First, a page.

Manuel Trujillo Durán (8 January 1871 – 14 March 1933) was a Venezuelan photographer who pioneered film in Venezuela. Trujillo was most successful as a photographer, though he dabbled in other industries and is best remembered for his connections to the fledgling film industry in Venezuela. He became one of the first people from Latin America to learn how to show films; he was thought for many years to be the director of Venezuela's first films, and traveled through Venezuela and Colombia with projectors to introduce cinema to this part of the South American continent.
At age 14, Trujillo began studying at the Colegio Federal de Varones, where he excelled in arts and sciences. In school he was a contemporary of Udón Pérez, who would become a famous poet. Both knew each other in adulthood, as the men worked next door to each other.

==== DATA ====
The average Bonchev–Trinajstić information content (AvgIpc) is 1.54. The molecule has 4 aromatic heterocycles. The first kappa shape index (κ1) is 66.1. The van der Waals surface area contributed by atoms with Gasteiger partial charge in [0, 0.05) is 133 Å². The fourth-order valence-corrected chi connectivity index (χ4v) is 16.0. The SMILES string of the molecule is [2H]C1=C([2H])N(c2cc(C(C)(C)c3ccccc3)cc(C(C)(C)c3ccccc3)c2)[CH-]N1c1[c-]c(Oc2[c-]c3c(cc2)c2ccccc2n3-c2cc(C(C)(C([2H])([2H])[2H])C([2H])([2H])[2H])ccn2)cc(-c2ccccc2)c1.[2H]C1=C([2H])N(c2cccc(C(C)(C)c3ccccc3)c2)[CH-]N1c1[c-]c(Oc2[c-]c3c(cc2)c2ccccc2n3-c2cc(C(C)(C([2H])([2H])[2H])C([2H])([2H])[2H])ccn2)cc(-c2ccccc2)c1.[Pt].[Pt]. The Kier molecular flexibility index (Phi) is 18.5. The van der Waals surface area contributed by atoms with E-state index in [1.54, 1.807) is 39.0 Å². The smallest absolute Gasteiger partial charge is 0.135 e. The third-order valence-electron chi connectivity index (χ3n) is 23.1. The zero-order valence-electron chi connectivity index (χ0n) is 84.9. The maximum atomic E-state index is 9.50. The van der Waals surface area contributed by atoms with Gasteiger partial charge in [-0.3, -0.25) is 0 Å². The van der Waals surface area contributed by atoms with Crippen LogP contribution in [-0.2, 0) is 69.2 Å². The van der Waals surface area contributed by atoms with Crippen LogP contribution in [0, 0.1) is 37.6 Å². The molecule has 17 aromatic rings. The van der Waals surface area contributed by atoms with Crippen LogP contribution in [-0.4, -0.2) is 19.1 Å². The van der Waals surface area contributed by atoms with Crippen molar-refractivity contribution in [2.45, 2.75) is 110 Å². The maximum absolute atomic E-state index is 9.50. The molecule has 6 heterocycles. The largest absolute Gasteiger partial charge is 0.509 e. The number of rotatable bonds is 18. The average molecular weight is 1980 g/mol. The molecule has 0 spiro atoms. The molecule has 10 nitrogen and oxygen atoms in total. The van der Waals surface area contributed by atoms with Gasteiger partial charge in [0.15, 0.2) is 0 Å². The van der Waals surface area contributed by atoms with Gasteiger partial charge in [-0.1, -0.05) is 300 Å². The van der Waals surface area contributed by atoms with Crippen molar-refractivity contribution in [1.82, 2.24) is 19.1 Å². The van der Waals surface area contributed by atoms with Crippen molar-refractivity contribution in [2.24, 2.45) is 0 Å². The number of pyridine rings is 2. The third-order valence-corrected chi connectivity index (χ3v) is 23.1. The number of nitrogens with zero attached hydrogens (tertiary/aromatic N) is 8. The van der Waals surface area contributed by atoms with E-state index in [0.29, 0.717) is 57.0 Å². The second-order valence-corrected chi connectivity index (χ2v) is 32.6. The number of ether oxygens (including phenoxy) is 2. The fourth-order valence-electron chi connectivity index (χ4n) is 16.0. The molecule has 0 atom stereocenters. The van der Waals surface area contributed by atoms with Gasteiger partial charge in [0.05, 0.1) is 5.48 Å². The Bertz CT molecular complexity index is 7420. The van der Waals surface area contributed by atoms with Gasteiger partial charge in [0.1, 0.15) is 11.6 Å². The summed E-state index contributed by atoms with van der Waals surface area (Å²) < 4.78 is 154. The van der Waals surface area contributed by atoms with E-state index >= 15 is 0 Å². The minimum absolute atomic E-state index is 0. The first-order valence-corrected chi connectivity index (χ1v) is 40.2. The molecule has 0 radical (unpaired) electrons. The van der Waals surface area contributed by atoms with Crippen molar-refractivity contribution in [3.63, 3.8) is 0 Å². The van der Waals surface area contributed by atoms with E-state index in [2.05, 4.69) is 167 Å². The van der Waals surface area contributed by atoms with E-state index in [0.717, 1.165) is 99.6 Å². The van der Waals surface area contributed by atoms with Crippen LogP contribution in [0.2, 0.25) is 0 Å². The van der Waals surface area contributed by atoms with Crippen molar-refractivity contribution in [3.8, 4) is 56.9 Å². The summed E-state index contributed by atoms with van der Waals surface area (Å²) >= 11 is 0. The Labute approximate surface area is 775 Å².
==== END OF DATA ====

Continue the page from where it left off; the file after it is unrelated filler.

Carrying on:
In 1896, Trujillo founded his "El rayo de luz" (English: "The ray of light") photography studio at 6 Venezuela Street, in front of the Baralt Theatre It was here where, starting in 1897, he would produce and develop images for his magazine of the same name. Trujillo was a photographer by trade and an associate of film technician and entrepreneur Luis Manuel Méndez; through this friendship he learned how to use a Vitascope, and be a film technician, when Méndez acquired one and brought it to Venezuela in 1896. When Méndez brought the technology to Maracaibo, it allowed him and Trujillo to show films. Trujillo then took the projectors around Venezuela and Colombia, and became a pioneer in the roles of projector, distributor and marketer.